Information systems security is a critical area of inquiry and closely allied with IT audit skills from the accounting discipline. While accounting scholars are well informed about IT audits, information systems scholars interested in the security aspects of IT audits sometimes lack knowledge about the process through which scholars and professionals become security and audit experts in order to assess the quality of information-security implementations. IT audit knowledge enriches cybersecurity professors for both teaching and research. Individuals skilled in accounting, such as graduates from combined accounting/information systems departments in business schools, are naturally oriented to industry certification groups and their professional certifications, but mainstream IT academics are not. In this paper, we report on a panel discussion at AMCIS 2017 that focused on how researchers and educators who seek professional certifications offered by organizations such as the Information Systems Audit and Control Association (ISACA) can gain much richer knowledge of and insights into IT security assurance, which they can use for both teaching and research purposes. Such certifications provide valuable perspectives for the classroom and for research and are useful for IT professors interested in all aspects of security.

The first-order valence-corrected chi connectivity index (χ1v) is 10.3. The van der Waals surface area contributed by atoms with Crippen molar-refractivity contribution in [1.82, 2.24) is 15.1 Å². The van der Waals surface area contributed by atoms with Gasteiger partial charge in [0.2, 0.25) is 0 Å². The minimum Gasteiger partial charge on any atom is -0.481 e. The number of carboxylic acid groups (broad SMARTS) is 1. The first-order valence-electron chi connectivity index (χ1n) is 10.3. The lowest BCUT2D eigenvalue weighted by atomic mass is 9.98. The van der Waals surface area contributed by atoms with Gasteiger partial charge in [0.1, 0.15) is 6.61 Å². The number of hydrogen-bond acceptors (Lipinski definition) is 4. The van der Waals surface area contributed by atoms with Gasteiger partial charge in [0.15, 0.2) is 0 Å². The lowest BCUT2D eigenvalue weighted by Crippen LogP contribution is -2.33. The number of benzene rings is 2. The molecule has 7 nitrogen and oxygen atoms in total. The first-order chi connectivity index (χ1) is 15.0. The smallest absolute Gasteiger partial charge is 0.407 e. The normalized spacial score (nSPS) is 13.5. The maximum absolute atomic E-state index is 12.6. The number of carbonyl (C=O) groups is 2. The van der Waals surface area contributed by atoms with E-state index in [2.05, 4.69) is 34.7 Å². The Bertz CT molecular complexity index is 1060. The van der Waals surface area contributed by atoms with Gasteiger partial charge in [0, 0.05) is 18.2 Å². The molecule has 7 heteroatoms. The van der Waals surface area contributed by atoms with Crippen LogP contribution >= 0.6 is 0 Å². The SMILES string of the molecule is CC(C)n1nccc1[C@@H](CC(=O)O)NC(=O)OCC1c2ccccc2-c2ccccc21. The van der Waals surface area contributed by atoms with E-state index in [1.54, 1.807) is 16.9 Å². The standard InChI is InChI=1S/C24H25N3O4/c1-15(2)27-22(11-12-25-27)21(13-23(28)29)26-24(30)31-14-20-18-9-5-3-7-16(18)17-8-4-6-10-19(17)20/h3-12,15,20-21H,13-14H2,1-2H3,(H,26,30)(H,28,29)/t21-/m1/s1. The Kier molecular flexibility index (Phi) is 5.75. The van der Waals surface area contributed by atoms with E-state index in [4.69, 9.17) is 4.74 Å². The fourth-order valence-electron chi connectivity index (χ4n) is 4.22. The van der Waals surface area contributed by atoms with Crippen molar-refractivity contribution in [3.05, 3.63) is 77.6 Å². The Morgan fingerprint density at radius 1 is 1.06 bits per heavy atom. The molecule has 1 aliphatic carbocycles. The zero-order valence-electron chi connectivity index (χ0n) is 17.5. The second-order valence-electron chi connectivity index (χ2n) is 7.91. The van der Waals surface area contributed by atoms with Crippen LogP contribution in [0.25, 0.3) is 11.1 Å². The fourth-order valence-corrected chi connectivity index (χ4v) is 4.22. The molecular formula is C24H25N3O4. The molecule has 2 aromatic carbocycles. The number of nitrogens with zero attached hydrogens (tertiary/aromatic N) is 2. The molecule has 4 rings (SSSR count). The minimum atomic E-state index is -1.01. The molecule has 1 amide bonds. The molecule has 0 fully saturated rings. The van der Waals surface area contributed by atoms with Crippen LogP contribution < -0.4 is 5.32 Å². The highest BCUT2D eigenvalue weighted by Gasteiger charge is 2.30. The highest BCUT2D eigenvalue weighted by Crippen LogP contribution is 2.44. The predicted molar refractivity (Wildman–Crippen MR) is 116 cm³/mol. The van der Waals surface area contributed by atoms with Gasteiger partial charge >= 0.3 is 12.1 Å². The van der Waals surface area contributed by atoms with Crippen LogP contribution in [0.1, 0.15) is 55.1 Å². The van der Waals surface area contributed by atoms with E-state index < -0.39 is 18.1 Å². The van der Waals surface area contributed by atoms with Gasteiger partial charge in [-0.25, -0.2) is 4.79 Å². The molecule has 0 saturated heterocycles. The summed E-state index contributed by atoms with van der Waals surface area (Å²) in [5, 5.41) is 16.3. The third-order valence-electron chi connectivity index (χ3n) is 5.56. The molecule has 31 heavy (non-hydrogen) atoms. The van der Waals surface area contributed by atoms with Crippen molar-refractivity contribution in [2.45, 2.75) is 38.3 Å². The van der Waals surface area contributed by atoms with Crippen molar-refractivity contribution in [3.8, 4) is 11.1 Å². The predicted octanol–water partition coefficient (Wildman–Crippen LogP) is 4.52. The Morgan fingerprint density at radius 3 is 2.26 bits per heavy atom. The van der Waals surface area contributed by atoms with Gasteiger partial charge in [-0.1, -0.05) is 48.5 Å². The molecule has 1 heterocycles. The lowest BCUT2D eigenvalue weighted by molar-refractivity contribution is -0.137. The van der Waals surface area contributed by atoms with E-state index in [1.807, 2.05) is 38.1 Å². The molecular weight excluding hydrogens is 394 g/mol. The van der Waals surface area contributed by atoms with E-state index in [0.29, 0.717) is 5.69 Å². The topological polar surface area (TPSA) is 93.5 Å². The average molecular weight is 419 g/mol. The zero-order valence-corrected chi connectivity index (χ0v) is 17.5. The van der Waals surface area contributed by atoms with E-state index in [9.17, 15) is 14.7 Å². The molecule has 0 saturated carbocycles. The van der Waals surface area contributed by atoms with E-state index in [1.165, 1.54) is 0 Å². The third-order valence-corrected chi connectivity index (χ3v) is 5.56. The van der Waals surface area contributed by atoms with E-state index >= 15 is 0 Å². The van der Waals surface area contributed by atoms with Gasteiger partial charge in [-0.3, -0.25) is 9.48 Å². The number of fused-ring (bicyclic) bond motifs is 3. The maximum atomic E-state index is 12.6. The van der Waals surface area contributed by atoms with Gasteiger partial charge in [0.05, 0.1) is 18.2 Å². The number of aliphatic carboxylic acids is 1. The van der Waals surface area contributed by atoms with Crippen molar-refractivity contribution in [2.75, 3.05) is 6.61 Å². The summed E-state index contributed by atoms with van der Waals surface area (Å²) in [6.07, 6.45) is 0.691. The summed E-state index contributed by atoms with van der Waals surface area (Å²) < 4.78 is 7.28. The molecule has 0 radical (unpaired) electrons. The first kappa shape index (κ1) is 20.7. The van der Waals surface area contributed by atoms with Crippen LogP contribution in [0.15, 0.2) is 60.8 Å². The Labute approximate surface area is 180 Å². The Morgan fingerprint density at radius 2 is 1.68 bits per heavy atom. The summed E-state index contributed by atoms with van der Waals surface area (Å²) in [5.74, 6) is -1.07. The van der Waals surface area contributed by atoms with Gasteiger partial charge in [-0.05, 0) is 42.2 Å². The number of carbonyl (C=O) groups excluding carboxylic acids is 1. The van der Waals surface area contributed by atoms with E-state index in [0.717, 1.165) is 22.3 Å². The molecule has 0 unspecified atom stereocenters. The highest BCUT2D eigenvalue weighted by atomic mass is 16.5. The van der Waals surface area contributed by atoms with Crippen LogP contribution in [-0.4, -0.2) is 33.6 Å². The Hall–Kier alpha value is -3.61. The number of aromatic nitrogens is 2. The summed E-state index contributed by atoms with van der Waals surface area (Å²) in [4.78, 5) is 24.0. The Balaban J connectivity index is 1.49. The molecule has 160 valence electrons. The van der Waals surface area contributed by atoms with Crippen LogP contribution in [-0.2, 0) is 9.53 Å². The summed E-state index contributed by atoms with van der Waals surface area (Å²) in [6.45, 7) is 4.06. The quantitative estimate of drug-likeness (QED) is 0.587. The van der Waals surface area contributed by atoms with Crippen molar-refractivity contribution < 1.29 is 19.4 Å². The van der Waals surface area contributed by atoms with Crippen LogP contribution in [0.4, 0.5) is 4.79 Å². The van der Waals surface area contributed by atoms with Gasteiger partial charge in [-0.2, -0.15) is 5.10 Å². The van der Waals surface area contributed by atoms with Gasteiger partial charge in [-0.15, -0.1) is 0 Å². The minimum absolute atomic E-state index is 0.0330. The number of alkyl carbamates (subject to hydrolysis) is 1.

Stafford, T., Gal, G., Poston, R., Crossler, R. E., Jiang, R., & Lyons, R. (2018). The Role of Accounting and Professional Associations in IT Security Auditing: An AMCIS Panel Report. Communications of the Association for Information Systems, 43, pp-pp. https://doi.org/10.17705/1CAIS.04327